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10 07 2015 | by Victor Xing | Economics

Has real income been gradually rising in the U.S.?

Real income growth

Real income has been gradually rising in the U.S. for the top 5% and top quintile, but the real income growth rate for the 2nd quintile and below has been disappointingly soft (growing, but at 0.45% annualized real growth rate).

Source: Doug Short

Real income growth
Real income growth

There are several factors behind the sluggish wage growth (for all quintiles over the past decade)

Asset price inflation and its asymmetrical effects on real wage growth

At the height of the financial crisis of 2007–08, Federal Reserve began its extraordinary monetary policy easing to combat the clear and present danger of deflation, seen in the form of rapid private sector deleveraging, by lowering its rates close to zero and started 3 rounds of quantitative easing.

However, rates at zero lower bound is a form of financial repression.  Non-asset holders were punished – their bank deposits now generate little or no income, and they were forced to move into riskier assets, such as stocks, bonds, real estate, or “anything that offers some yield and is not bolted down to the floor” (please see my answer to What kind of market distortions does the Fed loaning out money at 0% cause?).  This led to asset price inflation.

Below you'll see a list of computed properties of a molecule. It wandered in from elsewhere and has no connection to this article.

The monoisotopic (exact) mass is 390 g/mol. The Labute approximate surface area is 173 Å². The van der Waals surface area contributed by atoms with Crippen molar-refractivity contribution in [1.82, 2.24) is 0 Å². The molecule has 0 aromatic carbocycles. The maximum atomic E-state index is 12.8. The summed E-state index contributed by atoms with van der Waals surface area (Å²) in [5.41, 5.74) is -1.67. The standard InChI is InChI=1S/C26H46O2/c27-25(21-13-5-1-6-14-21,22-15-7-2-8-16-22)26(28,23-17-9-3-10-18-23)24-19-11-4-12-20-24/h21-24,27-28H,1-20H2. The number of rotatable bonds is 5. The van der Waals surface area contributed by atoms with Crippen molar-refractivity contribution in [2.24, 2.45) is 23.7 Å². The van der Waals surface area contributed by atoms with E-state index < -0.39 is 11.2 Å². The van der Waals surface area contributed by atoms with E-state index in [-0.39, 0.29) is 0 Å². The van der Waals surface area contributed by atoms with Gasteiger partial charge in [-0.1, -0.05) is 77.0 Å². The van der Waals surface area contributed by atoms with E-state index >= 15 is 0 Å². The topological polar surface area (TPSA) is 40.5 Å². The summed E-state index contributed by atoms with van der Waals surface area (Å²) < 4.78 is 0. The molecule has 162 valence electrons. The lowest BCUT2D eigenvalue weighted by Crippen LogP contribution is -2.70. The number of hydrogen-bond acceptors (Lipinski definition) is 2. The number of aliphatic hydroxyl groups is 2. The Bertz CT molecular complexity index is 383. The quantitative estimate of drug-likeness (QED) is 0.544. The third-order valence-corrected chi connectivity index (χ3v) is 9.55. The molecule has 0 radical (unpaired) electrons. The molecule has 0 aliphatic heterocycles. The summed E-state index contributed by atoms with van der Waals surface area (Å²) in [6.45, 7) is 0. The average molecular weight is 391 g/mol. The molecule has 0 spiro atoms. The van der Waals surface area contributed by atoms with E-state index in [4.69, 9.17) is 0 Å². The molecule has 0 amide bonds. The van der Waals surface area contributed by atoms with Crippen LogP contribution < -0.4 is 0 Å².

In the following chart, you will see a steadily recovery in house prices, as well as a corresponding decline in the affordability index.  The red line is OER, or Owners’ Equivalent Rent (a proxy for rental cost), accounting for 24% of the Consumer Price Index.  This component is now at 3% YoY, and it has been eating away household real income.

OER is not an issue for home owners, as it is positively correlated with house price appreciation (HPA).  It does, however, have a vicious impact on lower income earners who cannot afford to buy a house – they become perceptual renters.  The more renters, the higher the rental cost.

In short, asset price inflation is disadvantageous to those without asset (young workers, low income workers, retirees relying on low risk fixed income products), and it benefits asset holders (who tend to be more affluent)

Job polarization and the hollowing out of the middle class

The U.S. labor market is undergoing structural changes.  New York Fed researchers highlighted that job polarization is an on-going trend in the labor market.  This is contributing to the growing income gap, and further weigh on real wages of lower income earners (who will likely be paying higher rents, in the form of higher OER).

Job polarization
Job polarization

In conclusion, aggregate real income has been gradually rising, but it is rising much more slowly for low income workers.

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